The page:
National Endowment for the Humanities: Infrastructure and Capacity Building Challenge GrantsDeadline: May 15, 2019
The mission of the Challenge Grants program is to strengthen the institutional base of the humanities by enabling infrastructure development and capacity building. Awards aim to help institutions secure long-term support for their core activities and expand efforts to preserve and create access to outstanding humanities materials.
Through these awards, organizations can increase their humanities capacity through capital expenditures to support the design, purchase, construction, restoration, or renovation of facilities for humanities activities and the purchase of equipment and software. Such expenditures bring long-term benefits to the institution and to the humanities more broadly.
Challenge grants may also support long-term humanities projects with funds invested in a restricted, short-term endowment or other investment fund (or spend-down fund) that generate expendable earnings to support and enhance ongoing humanities activities. Eligible activities include the preservation and conservation of humanities materials, and the sustaining of digital infrastructure for the humanities. Fundraising is a critical part of Challenge grant awards: up to 10 percent of total funds (federal matching funds plus certified gifts) may be used for fundraising costs during the period of performance. Challenge funds (both federal matching funds and required nonfederal gifts) must enhance the humanities in the long term. Challenge grants should not merely replace funds already being expended, but instead should reflect careful strategic planning to strengthen and enrich an institution’s humanities activities. Institutions may use challenge funds to meet both ongoing and one-time humanities-related costs, provided that the long-term benefit of the expenditure can be demonstrated.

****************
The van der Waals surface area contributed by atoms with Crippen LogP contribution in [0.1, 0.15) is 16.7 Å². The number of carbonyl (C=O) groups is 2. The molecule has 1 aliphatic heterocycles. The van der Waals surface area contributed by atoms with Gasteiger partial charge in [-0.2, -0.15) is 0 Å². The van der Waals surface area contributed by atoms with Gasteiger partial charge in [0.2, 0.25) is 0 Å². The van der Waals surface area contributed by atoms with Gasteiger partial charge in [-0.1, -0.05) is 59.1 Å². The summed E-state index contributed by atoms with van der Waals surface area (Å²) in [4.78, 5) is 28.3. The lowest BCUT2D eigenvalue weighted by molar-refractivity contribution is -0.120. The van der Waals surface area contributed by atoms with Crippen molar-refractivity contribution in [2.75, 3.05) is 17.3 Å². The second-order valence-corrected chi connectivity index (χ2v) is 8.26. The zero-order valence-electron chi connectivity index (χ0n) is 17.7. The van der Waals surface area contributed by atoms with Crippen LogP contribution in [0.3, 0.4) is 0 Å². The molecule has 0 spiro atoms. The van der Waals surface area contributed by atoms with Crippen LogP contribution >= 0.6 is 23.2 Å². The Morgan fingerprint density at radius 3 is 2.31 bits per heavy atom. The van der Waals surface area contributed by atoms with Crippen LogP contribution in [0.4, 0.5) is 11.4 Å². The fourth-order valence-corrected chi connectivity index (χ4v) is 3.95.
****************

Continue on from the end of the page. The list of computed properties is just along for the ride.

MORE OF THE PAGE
- The design, purchase, construction, restoration, or renovation of facilities and historic landscapes. All funded projects involving construction, renovation, repair, rehabilitation, or ground or visual disturbances must comply with federal regulations and requirements.
Investment in a restricted, short-term endowment or other investment fund (or spend-down fund) that will generate income to support the following activities:
- The preservation and conservation of collections. Funds may be used for long-term (five- to ten-year) preservation and conservation projects and programs centered on humanities materials. Activities may include the examination and treatment of collections, preventative conservation treatment, and the hiring of preservation and conservation staff to conduct project activities.
- Sustaining digital infrastructure for the humanities. Funds may be used for long-term (five- to ten-year) support for ongoing costs for existing digital infrastructure projects and programs for the humanities, including integrating digital resources for improved long-term preservation and access; developing sustainable repository infrastructures; extending the functionality of existing digital platforms to improve sustainability; and creating mechanisms for ensuring the long-term functioning of digital resources. The program also supports activities such as paying hosting fees, upgrading software, and adding new or updated content. Costs related to marketing services to users as well as providing support and training for users can also be included in the request.
Amount: Grants may range up to $750,000 but generally will not exceed $500,000. Recipients must provide a match that is three times the amount of federal funds for grants up to $500,000 and four times the amount of federal funds offered for grants in excess of $500,000. Historically Black Colleges and Universities, Tribal Colleges and Universities, and two-year colleges are required only to match the federal funds offered on a one-to-one basis (whatever the size of the grant).
Eligibility: U.S. nonprofit organizations with 501(c)(3) tax-exempt status, state and local governmental agencies, and federally recognized Native American tribal governments are eligible to apply, provided that they work wholly or in part with the humanities, supporting research, education, preservation, or public programming in the humanities. Eligible organizations include institutions of higher education. Affiliated institutions (for example, a university museum) with separate 501(c)(3) tax-exempt status are also eligible to apply.